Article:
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Early Diagnosis and Treatment of a Small Gastric Stromal Tumor – A Case Report and Literature Review

  • Case Report
  • Asp Biomed Clin Case Rep. 2020 Jun 14;3(2):135-40

Binh LT1*, Mao NV2, Huy TV3, Tri NH4, Khoan LT1

1Department of Radiology, Hue University of Medicine and Pharmacy, Hue University, Vietnam

2Department of Pathology, Hue University of Medicine and Pharmacy, Hue University, Vietnam

3Department of Internal Medicine, Hue University of Medicine and Pharmacy, Hue University, Vietnam

4Department of Surgery, Hue University of Medicine and Pharmacy, Hue University, Vietnam

Corresponding Author: Le Trong Binh, MD, PhD ORCID ID

Address: Department of Radiology, Hue University of Medicine and Pharmacy, Hue University, 06 Ngo Quyen, Hue city, Vietnam; Tel: +84905215096; E-mail: ltbinh.cdha@huemed-univ.edu.vn

Received date: 21 May 2020; Accepted date: 06 June 2020; Published date: 14 June 2020

Citation: Binh LT, Mao NV, Huy TV, Tri NH, Khoan LT. Early Diagnosis and Treatment of a Small Gastric Stromal Tumor – A Case Report and Literature Review. Asp Biomed Clin Case Rep. 2020 Jun 14;3(2):135-40.

Copyright © 2020 Binh LT, Mao NV, Huy TV, Tri NH, Khoan LT. This is an open-access article distributed under the Creative Commons Attribution License, which permits unrestricted use, distribution, and reproduction in any medium provided the original work is properly cited.

Keywords: Gastrointestinal Stromal Tumor, Ultrasound, Computed Tomography, Immunohistochemical, Surgical Resection

Abstract

Gastrointestinal stromal tumor (GIST) is the most common mesenchymal tumor of the gastrointestinal tract and the stomach is the most affected site. Clinical manifestation is erratic depending on the tumor’s location, size, histological type, and stage. Ultrasound is useful in detecting gastric intramural tumor whereas computed tomography is the imaging modality of choice in further evaluating tumor characteristics and expansion, treatment planning, and monitoring recurrence. Definite diagnosis of GISTs is based on the immunohistochemical study. Early diagnosis and complete surgical resection of the tumor yield good long-term outcomes. We present a case of a small gastric GIST which was early detected and treated and the patient has tumor-free during 8 years of follow-up.

Background

Gastrointestinal stromal tumors (GISTs) represent a minority of the gastrointestinal malignancies but are the most common (80%-90%) mesenchymal subepithelial tumors of the gastrointestinal tract [1-3]. These tumors occur most commonly in the stomach (60-70%), followed by the small intestine (20–30%), duodenum (4-5%), rectum (4-5%), colon (<2%), esophagus (<1%) and are rarely found in the peritoneum, mesentery and omentum [1,2]. The true incidence of GISTs is unknown and the tumors are probably much more common than current data suggest [2]. One study reported very small gastric stromal tumors in 22% of autopsies in adults greater than 50 years of age [2]. Clinical symptoms of GISTs are nonspecific and the tumors are usually found parenthetically by endoscopy or imaging, especially for those smaller than 2 cm [1]. Small gastric GISTs less than 2 cm have a 100% cure rate after complete surgical resection [4]. Therefore, early diagnosis and prompt treatment of GISTs is very crucial to improve the prognosis of the disease [1,4]. We report a case of a small GIST which was early diagnosed and treated and the patient has tumor-free during 8 years of follow-up.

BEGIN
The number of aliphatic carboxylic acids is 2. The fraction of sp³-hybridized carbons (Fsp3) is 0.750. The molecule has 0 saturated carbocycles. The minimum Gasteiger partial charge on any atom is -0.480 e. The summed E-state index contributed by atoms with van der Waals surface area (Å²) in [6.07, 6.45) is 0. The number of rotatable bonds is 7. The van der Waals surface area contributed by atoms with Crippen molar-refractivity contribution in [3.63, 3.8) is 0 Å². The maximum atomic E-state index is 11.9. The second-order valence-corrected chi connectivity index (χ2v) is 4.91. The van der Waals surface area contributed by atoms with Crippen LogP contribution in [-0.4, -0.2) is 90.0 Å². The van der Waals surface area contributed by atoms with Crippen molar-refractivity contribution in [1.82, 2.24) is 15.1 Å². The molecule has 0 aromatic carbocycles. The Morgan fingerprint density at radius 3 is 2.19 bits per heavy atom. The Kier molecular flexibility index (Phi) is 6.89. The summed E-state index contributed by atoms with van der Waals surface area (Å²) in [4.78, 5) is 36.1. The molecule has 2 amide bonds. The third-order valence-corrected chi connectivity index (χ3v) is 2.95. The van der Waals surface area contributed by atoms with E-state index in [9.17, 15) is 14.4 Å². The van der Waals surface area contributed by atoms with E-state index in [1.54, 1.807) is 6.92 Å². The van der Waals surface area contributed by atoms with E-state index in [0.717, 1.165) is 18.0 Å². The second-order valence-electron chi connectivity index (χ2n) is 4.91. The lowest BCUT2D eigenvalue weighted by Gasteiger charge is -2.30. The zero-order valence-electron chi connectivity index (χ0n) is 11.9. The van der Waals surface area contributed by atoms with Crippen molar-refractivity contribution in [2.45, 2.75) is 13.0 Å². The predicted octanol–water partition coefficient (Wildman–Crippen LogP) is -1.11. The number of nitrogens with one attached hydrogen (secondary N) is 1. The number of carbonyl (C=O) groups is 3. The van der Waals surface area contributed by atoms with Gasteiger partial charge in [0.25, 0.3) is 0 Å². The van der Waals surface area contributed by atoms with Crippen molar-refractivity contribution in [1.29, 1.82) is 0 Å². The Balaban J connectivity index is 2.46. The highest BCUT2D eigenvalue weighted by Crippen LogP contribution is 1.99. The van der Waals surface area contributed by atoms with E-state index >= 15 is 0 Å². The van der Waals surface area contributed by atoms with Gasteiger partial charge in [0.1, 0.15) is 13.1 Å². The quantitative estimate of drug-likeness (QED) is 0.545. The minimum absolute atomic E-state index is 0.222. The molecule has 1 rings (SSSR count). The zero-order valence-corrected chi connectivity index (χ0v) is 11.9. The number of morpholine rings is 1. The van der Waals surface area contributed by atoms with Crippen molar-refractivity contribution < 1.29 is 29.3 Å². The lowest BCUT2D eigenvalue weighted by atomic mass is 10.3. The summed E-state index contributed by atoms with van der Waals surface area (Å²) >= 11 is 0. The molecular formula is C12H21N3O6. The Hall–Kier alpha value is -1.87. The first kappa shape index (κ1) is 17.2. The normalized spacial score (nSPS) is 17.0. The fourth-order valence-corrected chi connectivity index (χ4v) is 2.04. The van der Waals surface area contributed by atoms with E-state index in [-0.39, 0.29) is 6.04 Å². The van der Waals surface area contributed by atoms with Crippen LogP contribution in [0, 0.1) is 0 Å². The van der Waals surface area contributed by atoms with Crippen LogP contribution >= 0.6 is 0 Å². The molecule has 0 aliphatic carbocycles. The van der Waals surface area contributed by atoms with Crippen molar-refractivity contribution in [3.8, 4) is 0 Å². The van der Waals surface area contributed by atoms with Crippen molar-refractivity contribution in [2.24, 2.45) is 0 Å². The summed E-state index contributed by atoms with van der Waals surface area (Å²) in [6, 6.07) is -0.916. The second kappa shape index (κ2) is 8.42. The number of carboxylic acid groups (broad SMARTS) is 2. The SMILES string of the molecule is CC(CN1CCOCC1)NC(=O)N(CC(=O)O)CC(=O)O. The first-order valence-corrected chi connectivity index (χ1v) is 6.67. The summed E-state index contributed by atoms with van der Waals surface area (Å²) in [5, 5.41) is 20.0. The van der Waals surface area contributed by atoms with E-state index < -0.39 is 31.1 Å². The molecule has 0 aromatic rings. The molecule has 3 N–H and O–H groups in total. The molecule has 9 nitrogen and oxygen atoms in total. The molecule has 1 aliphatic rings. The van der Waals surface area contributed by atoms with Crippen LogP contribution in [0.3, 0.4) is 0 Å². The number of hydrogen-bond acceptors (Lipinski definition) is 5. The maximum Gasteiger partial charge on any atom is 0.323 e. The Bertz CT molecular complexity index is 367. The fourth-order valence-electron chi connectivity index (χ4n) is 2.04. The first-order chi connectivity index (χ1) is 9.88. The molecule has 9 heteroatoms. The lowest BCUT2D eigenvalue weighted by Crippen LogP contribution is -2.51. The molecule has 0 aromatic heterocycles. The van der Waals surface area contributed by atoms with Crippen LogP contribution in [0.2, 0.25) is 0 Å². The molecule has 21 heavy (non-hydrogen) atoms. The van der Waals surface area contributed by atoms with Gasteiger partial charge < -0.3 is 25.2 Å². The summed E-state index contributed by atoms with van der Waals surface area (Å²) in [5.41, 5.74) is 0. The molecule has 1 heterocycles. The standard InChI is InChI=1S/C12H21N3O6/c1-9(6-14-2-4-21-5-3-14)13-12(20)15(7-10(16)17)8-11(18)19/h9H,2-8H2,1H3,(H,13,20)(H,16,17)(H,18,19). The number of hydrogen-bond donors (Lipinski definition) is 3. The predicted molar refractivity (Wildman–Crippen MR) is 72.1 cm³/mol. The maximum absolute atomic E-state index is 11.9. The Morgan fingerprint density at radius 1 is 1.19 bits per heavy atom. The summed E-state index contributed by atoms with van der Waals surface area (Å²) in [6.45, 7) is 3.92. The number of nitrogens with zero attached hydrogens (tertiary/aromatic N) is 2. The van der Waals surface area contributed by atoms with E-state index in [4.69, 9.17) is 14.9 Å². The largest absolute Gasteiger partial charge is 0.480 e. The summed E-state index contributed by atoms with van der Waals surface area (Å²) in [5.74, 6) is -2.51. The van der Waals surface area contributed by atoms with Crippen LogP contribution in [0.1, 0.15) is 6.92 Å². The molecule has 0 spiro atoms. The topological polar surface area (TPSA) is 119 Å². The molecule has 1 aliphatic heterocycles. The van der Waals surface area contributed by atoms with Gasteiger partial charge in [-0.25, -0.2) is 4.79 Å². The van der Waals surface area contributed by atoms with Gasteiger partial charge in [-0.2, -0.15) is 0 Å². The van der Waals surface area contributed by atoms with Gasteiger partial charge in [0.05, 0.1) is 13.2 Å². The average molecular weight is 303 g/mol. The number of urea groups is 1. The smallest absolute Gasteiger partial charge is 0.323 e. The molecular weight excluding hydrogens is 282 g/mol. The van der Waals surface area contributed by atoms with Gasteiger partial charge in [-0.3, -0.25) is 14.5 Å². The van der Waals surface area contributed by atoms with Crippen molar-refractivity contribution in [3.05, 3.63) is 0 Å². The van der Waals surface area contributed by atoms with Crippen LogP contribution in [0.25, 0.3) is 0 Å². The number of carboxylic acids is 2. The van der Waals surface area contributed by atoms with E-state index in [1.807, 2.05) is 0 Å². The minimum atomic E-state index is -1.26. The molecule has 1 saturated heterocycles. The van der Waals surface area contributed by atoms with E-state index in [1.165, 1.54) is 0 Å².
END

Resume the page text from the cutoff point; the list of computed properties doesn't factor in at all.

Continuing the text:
Case Presentation

Based on our institutional policy, the Institutional Review Board is waived for a case report. A 57-year-old woman presented to our institution with a chief complaint of a long lasting epigastric discomfort and intermittent pain. The pain was irregular, vague without spreading or progression or correlation to alimentary habit. She had no nausea or vomiting, neither hematemesis nor hematochezia. She did not report any changes in her bowel habit and had not experienced any recent fevers. She denied any history of alcohol consumption, cigarette smoking, and non-steroid anti-inflammatory medications intake and weight loss. Her past medical history and previous routine abdominal ultrasound check were unremarkable. On physical examination, her heart rate, blood pressure, respiratory rate, and body temperature were within the normal range. Cardiovascular and respiratory findings were unremarkable. There was little to no tenderness to palpation in the upper abdomen. Neither bowel distension nor abnormal motility was noted. Auscultation of bowel sound revealed normal. General blood and urine tests were within normal range. Gastritis was the primary clinical diagnosis. An esophagogastroduodenoscopy was indicated for further assessment and an abdominal ultrasound was also performed to rule out other etiologies.

Abdominal ultrasound (US) showed a homogenous hypoechogenic mass located within the posterior gastric wall, protruding into the inner lumen. The mass was oval in shape, had a regular and well-defined margin without infiltration. There was no gastric wall thickening and the layers remained intact. No evidence of hypervascularity on Color Doppler ultrasound (CDUS) of the mass (Fig-1A, Fig-1B). No other abnormalities were seen on US. On endoscopy, an oval submucosal lesion was found in the antrum bulging into the stomach cavity. The mass was relatively firm on compression and the mucosa was nearly intact without evidence of ulceration or linitis plastica (Fig-1C). An abdominal computed tomography (CT) was then indicated. Axial contrast-enhanced computed tomography (CECT) showed a well-defined, ovoid, homogeneous, intramural mass arising from the gastric antrum (arrow). The mass was measured 2cm in diameter. After contrast administration, a slight and homogenous enhancement was noted. There was no evidence of adjacent tissue infiltration or lymphadenopathy or ascites. CT scan findings were suggestive of an intramural stromal tumor (Fig-2).

Fig-1 (A,B,C)

Fig-2